A book review written by Lee Sonogan
In the first paragraph and sentence, this is without a doubt the best philosophy book on ethics I have ever read. Personally and externally it offers the true values of nature vs nurture, plus morality explained that also can act as a self-help book for the individual. Going deep into positives and negatives of human behaviour and predicting actions 100 years before they happened, Friedrich Nietzsche is one of the greatest thinkers of all time.
In the highs and lows of the ‘new’ philosopher, my interpretation of the non-linear arguments is that it leans somewhere around the middle politically. To then highlight the martyr like virtues of the extreme and radical. Then some controversial statements that will offend someone who does not see all the nuances. For example, there is a few examples of the condition of ‘woman’ relating to the emotional weakness that both sexes have.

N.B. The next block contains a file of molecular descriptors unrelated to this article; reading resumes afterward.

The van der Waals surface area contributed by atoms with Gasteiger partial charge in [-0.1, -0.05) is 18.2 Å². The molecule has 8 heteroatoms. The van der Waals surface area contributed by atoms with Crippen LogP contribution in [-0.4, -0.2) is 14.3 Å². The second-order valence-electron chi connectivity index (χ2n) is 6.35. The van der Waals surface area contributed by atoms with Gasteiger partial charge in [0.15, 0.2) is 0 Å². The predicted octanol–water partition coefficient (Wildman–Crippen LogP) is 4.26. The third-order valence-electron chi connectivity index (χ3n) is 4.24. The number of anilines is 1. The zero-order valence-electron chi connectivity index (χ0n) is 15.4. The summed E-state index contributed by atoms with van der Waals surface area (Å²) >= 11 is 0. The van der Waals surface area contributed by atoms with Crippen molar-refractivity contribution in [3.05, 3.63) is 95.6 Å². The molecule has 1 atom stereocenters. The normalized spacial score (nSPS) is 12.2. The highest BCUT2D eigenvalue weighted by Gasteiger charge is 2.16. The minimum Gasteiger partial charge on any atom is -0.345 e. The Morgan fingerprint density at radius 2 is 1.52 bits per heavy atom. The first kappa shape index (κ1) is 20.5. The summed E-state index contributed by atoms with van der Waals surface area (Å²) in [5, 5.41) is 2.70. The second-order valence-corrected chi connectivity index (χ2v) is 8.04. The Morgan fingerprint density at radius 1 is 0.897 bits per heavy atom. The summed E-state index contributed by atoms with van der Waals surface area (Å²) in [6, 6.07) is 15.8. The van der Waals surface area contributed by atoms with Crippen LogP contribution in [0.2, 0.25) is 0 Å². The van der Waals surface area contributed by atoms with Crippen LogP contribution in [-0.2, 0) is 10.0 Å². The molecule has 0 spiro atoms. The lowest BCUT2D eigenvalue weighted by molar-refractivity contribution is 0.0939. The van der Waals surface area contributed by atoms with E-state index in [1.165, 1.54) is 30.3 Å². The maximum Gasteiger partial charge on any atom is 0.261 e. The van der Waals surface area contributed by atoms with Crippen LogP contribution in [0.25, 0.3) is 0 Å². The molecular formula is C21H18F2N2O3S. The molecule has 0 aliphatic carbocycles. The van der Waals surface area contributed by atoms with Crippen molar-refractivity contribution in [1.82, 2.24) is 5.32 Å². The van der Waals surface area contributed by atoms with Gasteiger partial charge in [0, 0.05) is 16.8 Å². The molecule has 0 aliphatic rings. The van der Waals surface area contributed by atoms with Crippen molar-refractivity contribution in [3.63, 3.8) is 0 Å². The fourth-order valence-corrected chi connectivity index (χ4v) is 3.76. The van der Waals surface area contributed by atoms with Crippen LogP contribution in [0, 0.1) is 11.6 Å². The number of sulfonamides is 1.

More questioning reality in that time relevant to now compared to a scientific book, it is still a complex conjuncture of will to power. Identifying contradictions between the majority/minority to search for a balance of vitality. What former philosophers thought, delivered in quality counter-arguments. Hundreds of quotes separating the culture war to vigorous critical thinking and spiritually self-content or reigniting openness.
Overall it was very satisfying to see a lot of things that I agree with, this thought-provoking. In my upcoming book of creative writing, Beyond Good and Evil’s articulation has influenced a few themes in chapters. And good enough for an independent quotes list from this book other than this particular review. In the authority of survival of the fittest, good and evil overall has nothing to do with the salvation of the soul in the legacy of perceived growth. Underrated in all aspects, Nietzche speaks to you in taking accountability, asks all the right questions, and encourages the potential of not judging a book by its cover.